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LennyDVM, Veterinarian
Category: Cat
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Experience:  30 years as owner of a mobile practice treating dogs, cats, horses and other pets.
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My Russian angora did have a voracious appetite, especially

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My Russian angora did have a voracious appetite, especially for canned food, but lately has dropped weight and doesn't seem to be eating anything at all. He'll drink the gravy in the food, but won't eat the food...and I'm getting worried. He's in no pain, checked teeth for problems there, but none found. Can you tell me what might be wrong with him? Peggy

Is he drinking and urinating more, less or the same as previously?


There are a number of problems that cause weight loss and lack of appetite. Most are not good. Kidney, liver and heart disease are high on the list as are some infectious diseases. Regretfully, diagnosis requires blood tests and/or other diagnostic tests. Treatment is based on diagnosis.


Recheck the teeth. Look for calculus on the tooth. This often hides lesions in the enamel on the neck of the tooth and sometimes abscesses. Most of the time, these do not cause weight loss or lack of appetite.


Do you have access to human doctors and/or drugs (antibiotics)?


Let me know if you have follow up questions.


LennyDVM and 5 other Cat Specialists are ready to help you
Customer: replied 7 years ago.
He may be urinating less, but his water intake is normal and there is no bladder swelling or abdominal tenderness...and I'll recheck the teeth. Yes, I do have access to human doctors & antibiotics. Peggy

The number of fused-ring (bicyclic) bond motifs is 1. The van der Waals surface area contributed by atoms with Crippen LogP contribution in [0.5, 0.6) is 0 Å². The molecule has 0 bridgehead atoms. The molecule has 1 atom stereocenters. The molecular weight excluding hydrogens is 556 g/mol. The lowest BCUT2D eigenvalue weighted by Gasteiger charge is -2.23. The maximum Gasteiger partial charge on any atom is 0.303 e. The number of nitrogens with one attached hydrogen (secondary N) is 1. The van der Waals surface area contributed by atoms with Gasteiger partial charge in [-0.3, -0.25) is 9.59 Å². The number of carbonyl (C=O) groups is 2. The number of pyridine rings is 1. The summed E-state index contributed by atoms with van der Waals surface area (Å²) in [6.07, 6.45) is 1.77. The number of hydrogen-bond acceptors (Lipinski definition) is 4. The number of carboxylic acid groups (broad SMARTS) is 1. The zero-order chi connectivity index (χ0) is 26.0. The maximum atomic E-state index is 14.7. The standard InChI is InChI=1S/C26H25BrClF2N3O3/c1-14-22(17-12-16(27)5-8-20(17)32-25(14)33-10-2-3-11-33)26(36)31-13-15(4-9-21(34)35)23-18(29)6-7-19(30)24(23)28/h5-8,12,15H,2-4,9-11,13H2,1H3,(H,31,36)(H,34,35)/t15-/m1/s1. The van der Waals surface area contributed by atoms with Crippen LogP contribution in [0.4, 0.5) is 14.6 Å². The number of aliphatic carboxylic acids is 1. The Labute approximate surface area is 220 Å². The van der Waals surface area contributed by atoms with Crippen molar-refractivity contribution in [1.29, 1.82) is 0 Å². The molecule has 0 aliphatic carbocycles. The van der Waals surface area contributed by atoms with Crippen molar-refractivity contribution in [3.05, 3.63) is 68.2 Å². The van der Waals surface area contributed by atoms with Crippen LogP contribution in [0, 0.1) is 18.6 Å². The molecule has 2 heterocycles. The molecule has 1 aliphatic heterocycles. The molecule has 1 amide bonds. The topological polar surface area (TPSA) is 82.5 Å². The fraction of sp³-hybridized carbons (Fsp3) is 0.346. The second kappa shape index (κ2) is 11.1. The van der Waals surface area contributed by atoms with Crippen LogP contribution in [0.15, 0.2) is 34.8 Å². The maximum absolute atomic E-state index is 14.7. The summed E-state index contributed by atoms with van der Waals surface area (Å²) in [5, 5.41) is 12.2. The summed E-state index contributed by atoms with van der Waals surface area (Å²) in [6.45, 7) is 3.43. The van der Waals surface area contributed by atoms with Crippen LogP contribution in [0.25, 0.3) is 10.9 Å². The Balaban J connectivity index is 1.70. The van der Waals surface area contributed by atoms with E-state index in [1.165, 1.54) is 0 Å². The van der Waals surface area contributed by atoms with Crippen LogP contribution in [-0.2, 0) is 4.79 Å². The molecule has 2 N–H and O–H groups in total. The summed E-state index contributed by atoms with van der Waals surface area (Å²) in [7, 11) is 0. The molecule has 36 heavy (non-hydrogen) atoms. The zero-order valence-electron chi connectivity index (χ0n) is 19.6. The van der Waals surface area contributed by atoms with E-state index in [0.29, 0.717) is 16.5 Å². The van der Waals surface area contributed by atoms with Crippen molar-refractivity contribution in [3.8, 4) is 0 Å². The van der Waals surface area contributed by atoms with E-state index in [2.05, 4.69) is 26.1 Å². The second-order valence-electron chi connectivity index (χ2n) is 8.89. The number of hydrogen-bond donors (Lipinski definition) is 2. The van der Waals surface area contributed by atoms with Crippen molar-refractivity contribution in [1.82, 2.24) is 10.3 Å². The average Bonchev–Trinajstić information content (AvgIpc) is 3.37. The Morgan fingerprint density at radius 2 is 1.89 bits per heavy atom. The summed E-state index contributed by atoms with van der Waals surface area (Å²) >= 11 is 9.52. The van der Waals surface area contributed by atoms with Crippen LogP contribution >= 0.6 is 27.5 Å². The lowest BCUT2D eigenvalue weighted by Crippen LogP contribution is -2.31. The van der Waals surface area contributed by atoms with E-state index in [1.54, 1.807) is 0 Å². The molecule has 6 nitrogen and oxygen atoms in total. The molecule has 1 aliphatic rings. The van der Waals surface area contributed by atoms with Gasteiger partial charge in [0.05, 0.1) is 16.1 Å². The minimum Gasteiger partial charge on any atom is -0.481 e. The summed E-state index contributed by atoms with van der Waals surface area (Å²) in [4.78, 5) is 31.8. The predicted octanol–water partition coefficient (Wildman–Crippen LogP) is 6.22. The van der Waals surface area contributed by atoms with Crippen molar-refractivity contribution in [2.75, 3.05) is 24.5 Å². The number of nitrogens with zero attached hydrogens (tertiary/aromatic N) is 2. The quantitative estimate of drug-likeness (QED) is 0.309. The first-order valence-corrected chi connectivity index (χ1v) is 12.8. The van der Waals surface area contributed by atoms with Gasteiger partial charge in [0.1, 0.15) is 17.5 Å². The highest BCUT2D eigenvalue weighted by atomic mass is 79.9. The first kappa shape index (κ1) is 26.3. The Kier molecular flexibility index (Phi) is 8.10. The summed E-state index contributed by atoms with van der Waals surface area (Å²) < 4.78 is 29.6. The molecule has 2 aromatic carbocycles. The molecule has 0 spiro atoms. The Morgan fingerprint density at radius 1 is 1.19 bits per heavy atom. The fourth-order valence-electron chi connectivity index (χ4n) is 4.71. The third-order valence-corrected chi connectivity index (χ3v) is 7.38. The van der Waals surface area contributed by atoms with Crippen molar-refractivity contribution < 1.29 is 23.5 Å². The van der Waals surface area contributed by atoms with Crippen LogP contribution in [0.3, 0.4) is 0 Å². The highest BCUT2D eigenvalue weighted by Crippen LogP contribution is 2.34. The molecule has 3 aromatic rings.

Both kidney and liver problems usually have increased water intake and urination.


If possible, have one of the docs listen to the cats heart and lungs. Murmurs in cats often indicate heart disease. The normal rate is around 170 beats per minute. This is hard to count until you get used to it and learn to count fast. Over 200 may indicate heart disease.


I've had some luck treating non specific illness empirically with antibiotics. Pediatric amoxicillin (50 mg twice a day) or augmentin (62.5 mg twice a day are good choices if available.


I've used prednisone empirically also....back in the days before easy access to blood work, ultrasounds and other instruments of modern technology. In addition to being a good antiinflammatory, it also stimulates appetite. I'd use antibiotics first and 5 mg of pred a day for no more than 5 doses if the antibiotics don't work.


Another thought is parasites. Roundworm and tapeworm are the most common in the US. I do not know what others might be common in Yemen. Let me know if you or your docs know. Pyrantel is a good treatment for roundworm and praziquantel for tapeworm.


There are some veterinarians, particularly working in agriculture, in Yemen. Are you able to find any to ask about common cat diseases and parasites that may not be on my radar as an American vet?

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